Washington State University history professor Clif Stratton has been named the new director of the University Common Requirements Program, known as UCORE, announced Mary F. Wack, vice provost for undergraduate education.
Stratton will continue to teach in history’s Roots of Contemporary Issues program, for which he served as assistant director for five years. Roots is a one-course, first-year-experience cornerstone of the UCORE curriculum. Stratton also teaches history and Honors College courses on race and modern U.S. history.
“It’s a great honor to lead UCORE,” Stratton said. “It is central to the mission of the university. It touches virtually every student on every campus, regardless of their major, from their first-year through capstone courses.
“UCORE meets students’ academic needs by advancing knowledge, understanding, and skill development. It helps them make connections across disciplines. In many ways, UCORE provides a foundation for today’s students to become lifelong learners equipped to analyze, communicate, and solve tomorrow’s problems.”
The UCORE course sequence is designed by faculty to help students acquire broad knowledge of the world that complements their specific areas of study. UCORE courses fulfill general education requirements for WSU baccalaureate degrees.
As the UCORE administrator, Stratton will be in charge of the coordination of 400 undergraduate courses across many disciplines. Courses in the curriculum must be proposed and approved. Each course considered must be strategically designed to promote critical thinking, communication, and other important skills, as well as further knowledge of human cultures, the arts, and the natural and physical world.
“Dr. Stratton will be an excellent program director because of his outstanding track record as a teacher, scholar, and academic leader. Undergraduate student learning and success are at the heart of his vision for the program’s future,” Wack said.
Clinical Associate Professor Stratton has been closely involved with UCORE since he came to WSU in 2010. With four colleagues, he helped develop History 105 and was the first to pilot the course in spring 2012. He has been a member and is now chair of the UCORE Committee, which recently embarked on reviewing materials for course renewals. It is made up of faculty and staff.
“All of UCORE will continue to evolve and thrive under his direction,” Wack said.
UCORE was implemented in fall 2012, replacing a set of general education courses that had been in place for several years. The UCORE Committee and Wack have overseen the program operation since the former director of general education, Richard L. Law, retired in 2009.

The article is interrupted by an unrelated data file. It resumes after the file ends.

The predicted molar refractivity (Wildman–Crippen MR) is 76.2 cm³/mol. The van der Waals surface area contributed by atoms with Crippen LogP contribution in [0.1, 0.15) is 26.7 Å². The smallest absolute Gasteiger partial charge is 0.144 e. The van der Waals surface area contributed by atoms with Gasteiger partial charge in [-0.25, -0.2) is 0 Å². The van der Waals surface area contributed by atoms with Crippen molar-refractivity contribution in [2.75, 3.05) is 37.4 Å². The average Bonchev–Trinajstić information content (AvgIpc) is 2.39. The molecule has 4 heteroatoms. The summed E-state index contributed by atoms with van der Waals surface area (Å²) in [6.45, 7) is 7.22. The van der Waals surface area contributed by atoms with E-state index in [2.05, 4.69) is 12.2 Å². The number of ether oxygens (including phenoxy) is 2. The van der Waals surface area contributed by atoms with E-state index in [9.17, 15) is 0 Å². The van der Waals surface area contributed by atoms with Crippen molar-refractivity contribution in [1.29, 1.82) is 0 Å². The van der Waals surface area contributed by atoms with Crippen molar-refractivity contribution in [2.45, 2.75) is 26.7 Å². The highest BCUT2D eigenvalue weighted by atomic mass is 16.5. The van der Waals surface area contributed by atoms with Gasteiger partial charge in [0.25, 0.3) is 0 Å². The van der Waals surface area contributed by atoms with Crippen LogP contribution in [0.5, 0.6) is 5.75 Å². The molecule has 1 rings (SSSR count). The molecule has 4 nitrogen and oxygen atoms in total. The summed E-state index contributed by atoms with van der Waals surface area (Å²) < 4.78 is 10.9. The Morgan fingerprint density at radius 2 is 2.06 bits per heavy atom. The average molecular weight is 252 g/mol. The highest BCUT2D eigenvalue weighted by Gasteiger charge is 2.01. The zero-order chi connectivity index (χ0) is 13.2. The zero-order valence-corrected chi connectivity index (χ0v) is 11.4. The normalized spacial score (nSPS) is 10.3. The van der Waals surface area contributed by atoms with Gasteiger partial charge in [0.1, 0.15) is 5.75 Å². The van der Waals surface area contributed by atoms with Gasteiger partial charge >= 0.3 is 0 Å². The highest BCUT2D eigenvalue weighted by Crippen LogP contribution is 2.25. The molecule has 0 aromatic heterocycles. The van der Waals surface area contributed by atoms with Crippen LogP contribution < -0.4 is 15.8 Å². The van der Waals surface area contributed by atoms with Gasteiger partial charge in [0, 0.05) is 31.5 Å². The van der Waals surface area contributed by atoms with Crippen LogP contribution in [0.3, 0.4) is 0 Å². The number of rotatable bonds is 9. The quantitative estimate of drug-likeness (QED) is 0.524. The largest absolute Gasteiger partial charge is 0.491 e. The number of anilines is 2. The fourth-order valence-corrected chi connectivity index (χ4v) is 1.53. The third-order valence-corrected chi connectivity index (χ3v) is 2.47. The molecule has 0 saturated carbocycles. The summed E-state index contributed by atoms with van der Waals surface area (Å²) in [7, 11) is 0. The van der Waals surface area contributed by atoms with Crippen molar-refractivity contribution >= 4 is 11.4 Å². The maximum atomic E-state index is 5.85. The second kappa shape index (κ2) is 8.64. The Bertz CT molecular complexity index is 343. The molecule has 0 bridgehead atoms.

As the new director, Stratton is already involved in course reviews, and has reflected on additional tasks. He would like to increase the “range of expertise on the committee,” adding members from areas and campuses not currently represented. He wants to “create a set of mechanisms” to communicate important UCORE news to students, faculty, and academic advisors. He plans to visit administrators, department chairs, and faculty to talk about designing new courses that align with UCORE standards.
An award in Law’s honor, the Excellence Award in Undergraduate Teaching, was presented to Stratton in 2014, one of his first awards at WSU. Most recently, he received the Provost’s Distinguished Teaching Fellowship in 2017; the President’s Distinguished Teaching Award for Clinical Faculty; and the College of Arts and Sciences award for Excellence in Teaching by Clinical Faculty in 2019.
A blogger and author, Stratton’s first book, Education for Empire: American Schools, Race, and the Paths of Good Citizenship, was published in 2016. He is currently at work on one related to his hometown baseball team, Race and the Atlanta Braves from Summerhill to Cobb County; an effort supported by a fellowship from the WSU Arts and Humanities Center and the Office of Research Advancement and Partnerships.
Stratton and four Roots colleagues are under contract with Oxford University Press to develop a book series based on course themes. Tasked with the theme of environment, Stratton has recently completed a draft manuscript on the historical politics of carbon energy. The books are expected to be available in fall 2020.
Stratton earned his Ph.D. at Georgia State University, his master’s degree in history from Auburn University, and his bachelor’s from Presbyterian College in history and political science.
Stratton makes his home in Pullman with his wife, Kristen, a certified and award-winning interior designer and owner-operator of the firm Smith and Stratton. Their children are: Inman, a six‑year‑old at Franklin Elementary; Livie, a five‑year‑old preschooler at Parks and Recreation; and three‑year‑old Lane.